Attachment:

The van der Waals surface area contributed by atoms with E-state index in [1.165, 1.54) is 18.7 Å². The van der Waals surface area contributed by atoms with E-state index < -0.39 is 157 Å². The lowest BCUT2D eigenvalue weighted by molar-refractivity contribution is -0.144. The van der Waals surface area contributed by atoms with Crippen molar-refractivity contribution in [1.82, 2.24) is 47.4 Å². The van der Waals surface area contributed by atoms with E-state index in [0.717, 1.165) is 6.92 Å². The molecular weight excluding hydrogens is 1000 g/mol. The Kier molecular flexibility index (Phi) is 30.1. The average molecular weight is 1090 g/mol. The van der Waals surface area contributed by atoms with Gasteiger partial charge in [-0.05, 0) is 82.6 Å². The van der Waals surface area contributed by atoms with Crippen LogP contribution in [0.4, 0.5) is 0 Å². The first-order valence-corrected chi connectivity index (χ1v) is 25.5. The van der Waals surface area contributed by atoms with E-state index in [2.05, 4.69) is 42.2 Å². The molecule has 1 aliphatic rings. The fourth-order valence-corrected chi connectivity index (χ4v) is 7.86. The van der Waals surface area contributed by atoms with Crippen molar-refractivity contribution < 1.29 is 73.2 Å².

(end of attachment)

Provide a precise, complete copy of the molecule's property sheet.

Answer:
The van der Waals surface area contributed by atoms with E-state index in [1.165, 1.54) is 18.7 Å². The van der Waals surface area contributed by atoms with E-state index < -0.39 is 157 Å². The lowest BCUT2D eigenvalue weighted by molar-refractivity contribution is -0.144. The van der Waals surface area contributed by atoms with Crippen molar-refractivity contribution in [1.82, 2.24) is 47.4 Å². The van der Waals surface area contributed by atoms with E-state index in [0.717, 1.165) is 6.92 Å². The molecular weight excluding hydrogens is 1000 g/mol. The Kier molecular flexibility index (Phi) is 30.1. The average molecular weight is 1090 g/mol. The van der Waals surface area contributed by atoms with Gasteiger partial charge in [-0.05, 0) is 82.6 Å². The van der Waals surface area contributed by atoms with Crippen LogP contribution in [0.4, 0.5) is 0 Å². The first-order valence-corrected chi connectivity index (χ1v) is 25.5. The van der Waals surface area contributed by atoms with E-state index in [2.05, 4.69) is 42.2 Å². The molecule has 1 aliphatic rings. The fourth-order valence-corrected chi connectivity index (χ4v) is 7.86. The van der Waals surface area contributed by atoms with Crippen molar-refractivity contribution < 1.29 is 73.2 Å².